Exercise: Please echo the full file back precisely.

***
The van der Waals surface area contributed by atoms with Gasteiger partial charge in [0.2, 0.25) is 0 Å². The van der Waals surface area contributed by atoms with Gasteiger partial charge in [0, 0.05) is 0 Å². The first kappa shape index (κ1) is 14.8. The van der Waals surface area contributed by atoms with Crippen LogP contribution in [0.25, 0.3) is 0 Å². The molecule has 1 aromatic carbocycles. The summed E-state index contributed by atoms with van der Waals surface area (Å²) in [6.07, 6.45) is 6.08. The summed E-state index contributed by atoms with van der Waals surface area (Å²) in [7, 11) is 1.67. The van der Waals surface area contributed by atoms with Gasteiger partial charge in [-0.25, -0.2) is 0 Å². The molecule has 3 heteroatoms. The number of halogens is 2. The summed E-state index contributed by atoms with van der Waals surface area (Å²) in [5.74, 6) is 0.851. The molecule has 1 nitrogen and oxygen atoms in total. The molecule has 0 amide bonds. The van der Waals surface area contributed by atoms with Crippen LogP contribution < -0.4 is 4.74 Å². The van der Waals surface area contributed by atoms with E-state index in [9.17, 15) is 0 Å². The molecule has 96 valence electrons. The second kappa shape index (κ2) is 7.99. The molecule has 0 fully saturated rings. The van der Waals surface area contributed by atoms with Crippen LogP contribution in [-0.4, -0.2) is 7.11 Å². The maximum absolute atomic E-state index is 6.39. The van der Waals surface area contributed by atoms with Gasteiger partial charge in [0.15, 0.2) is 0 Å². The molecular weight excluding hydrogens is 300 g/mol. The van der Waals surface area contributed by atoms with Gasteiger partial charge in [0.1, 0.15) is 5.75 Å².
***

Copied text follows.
The van der Waals surface area contributed by atoms with Gasteiger partial charge in [0.2, 0.25) is 0 Å². The van der Waals surface area contributed by atoms with Gasteiger partial charge in [0, 0.05) is 0 Å². The first kappa shape index (κ1) is 14.8. The van der Waals surface area contributed by atoms with Crippen LogP contribution in [0.25, 0.3) is 0 Å². The molecule has 1 aromatic carbocycles. The summed E-state index contributed by atoms with van der Waals surface area (Å²) in [6.07, 6.45) is 6.08. The summed E-state index contributed by atoms with van der Waals surface area (Å²) in [7, 11) is 1.67. The van der Waals surface area contributed by atoms with Gasteiger partial charge in [-0.25, -0.2) is 0 Å². The molecule has 3 heteroatoms. The number of halogens is 2. The summed E-state index contributed by atoms with van der Waals surface area (Å²) in [5.74, 6) is 0.851. The molecule has 1 nitrogen and oxygen atoms in total. The molecule has 0 amide bonds. The van der Waals surface area contributed by atoms with Crippen LogP contribution < -0.4 is 4.74 Å². The van der Waals surface area contributed by atoms with E-state index in [9.17, 15) is 0 Å². The molecule has 96 valence electrons. The second kappa shape index (κ2) is 7.99. The molecule has 0 fully saturated rings. The van der Waals surface area contributed by atoms with Crippen LogP contribution in [-0.4, -0.2) is 7.11 Å². The maximum absolute atomic E-state index is 6.39. The van der Waals surface area contributed by atoms with Gasteiger partial charge in [0.15, 0.2) is 0 Å². The molecular weight excluding hydrogens is 300 g/mol. The van der Waals surface area contributed by atoms with Gasteiger partial charge in [0.1, 0.15) is 5.75 Å².